L’Oréal and the L’Occitane Group are just two of hundreds of brands pushing to make it mandatory for all large businesses to disclose their impact on biodiversity by 2030
With COP27 hitting headlines, we wanted to shed light on another Conference of the Parties that should be on your radar. This December, global leaders will gather to tackle biodiversity issues at COP15.
In the run-up to the event, Business for Nature launched its ‘Make it Mandatory’ campaign. The pledge, which 330 multi-billion-dollar businesses have signed, is pushing governments around the world to adopt a mandatory biodiversity framework via a COP15 Business Statement.
This comes after the publication of a data-driven report this October. It shows that nature impact disclosures are not happening as often and urgently as climate ones, even though two out of three of the world’s most critical risks to our economies are related to the loss of nature.
In fact, more than 18,600 companies disclosed climate change data through CDP in 2022 – a 42% increase year on year. However, only 1,000 companies disclosed data on forests and 4,000 submitted information on water security.
On this, Nicolette Bartlett, Chief Impact Officer, CDP, commented: ‘It is positive to see another year’s growth in disclosure on forests and water security. Yet once again corporate action on nature is lagging behind that on climate. At present, too many companies are blind not only to the material risks they face but ignorant to the opportunities associated with protecting and restoring nature.’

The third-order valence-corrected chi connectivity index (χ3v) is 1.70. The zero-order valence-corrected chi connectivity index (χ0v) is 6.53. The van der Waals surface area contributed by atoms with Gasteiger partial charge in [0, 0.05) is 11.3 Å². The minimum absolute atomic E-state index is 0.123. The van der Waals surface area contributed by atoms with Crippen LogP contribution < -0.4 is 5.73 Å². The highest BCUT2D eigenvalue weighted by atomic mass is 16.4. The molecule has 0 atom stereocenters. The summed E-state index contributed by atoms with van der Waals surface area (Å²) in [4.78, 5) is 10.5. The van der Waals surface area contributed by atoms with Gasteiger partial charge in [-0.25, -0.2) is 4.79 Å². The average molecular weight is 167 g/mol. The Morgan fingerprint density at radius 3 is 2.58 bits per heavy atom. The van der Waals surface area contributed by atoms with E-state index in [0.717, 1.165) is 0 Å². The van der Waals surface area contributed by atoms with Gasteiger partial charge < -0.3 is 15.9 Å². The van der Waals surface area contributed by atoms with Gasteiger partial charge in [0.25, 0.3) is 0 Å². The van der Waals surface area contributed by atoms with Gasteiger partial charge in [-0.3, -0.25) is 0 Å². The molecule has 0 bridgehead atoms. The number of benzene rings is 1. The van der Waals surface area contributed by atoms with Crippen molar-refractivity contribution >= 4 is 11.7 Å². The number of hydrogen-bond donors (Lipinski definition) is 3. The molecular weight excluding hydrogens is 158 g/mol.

It is thought that making businesses disclose their impact on biodiversity will increase accountability, create fairer competition and promote increased awareness of supply chains and the rights of local communities.
What’s more, there is clear evidence that disclosure of impacts generates action by businesses to become more environmentally friendly. For example, 23,487 suppliers disclosed their emissions in 2021, which resulted in a 231 million-tonne reduction in harmful gas production by these businesses within a year.
More widely, COP15 conversations will revolve around the Post-2020 Global Biodiversity Framework. This is nature’s equivalent to the Paris Climate Agreement which is set to introduce broad-based action to transform society’s relationship with biodiversity. It will also ensure that, by 2050, the shared vision of living in harmony with nature is fulfilled.
The UN Biodiversity Conference (COP15) is taking place in Montreal between the 7th and 19th of December 2022. You can track updates here.